While acknowledging that prevention is important, Mark Doll, director of The Americas for Ernst & Youngs Security Technology Solutions Practice, preached the gospel of detection at a recent breakfast seminar sponsored by his company and Symantec. I talked with Doll after the March 10 presentation, which focused on material from a book he co-authored with Sajay Rai and Jose Granado, titled "Defending the Digital Frontier" (John Wiley & Sons, 2003).
"I think prevention, patch management and code review is a tremendous asset," Doll said. "The problem is that people didnt have the Slammer patch in place because it was a SQL Server problem that dealt with peoples applications. If you have 300 or 400 applications, there is a tendency to want to test the patch against all the applications."
Dolls talk laid out basic tenets for digital security and a method for convincing top-level management of the need to increase investment in security-related products. It was telling that even in this era, he was doing a hard sell. Of course, companies should meet requirements to protect sensitive data, but this seminar was an attempt to persuade CXOs to divert as much as 10 percent of their IT spending into security tools.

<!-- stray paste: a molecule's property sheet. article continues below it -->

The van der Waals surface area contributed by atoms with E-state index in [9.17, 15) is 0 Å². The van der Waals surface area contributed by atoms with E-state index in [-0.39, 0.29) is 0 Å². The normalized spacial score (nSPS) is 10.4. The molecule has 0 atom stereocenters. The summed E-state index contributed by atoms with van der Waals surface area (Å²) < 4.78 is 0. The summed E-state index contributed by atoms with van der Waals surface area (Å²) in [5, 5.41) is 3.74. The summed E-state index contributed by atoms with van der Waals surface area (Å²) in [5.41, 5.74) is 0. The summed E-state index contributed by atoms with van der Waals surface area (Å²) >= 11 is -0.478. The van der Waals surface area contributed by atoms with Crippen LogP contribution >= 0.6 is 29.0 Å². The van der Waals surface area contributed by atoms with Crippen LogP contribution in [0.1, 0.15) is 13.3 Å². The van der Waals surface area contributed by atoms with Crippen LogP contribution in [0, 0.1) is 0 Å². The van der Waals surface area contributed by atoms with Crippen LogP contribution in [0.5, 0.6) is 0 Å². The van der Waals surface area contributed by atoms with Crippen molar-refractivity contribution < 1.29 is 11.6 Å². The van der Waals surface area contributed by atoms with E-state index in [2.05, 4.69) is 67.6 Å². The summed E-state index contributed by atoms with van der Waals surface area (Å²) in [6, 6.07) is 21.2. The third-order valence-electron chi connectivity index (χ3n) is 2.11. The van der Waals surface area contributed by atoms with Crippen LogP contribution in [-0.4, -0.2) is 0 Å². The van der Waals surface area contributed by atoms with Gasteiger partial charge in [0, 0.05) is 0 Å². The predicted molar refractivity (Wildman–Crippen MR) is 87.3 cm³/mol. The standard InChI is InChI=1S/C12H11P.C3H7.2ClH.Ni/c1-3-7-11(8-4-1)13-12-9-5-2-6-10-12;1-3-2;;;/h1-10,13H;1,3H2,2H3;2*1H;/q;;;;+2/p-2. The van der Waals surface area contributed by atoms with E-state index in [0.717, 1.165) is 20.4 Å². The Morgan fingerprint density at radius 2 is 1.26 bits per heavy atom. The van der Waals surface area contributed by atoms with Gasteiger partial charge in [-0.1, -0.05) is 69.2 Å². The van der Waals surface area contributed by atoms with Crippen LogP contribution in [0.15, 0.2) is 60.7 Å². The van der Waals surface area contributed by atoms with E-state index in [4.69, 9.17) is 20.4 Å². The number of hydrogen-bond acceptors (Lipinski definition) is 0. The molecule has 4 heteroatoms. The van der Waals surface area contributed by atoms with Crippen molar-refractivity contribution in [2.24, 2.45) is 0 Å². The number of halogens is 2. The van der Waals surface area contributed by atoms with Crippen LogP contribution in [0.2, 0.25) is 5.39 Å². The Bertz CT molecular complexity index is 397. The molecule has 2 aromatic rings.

Instead, I believe wise IT managers should try selling company execs on a well-managed network that accommodates new technologies with security thats baked in, not bolted on.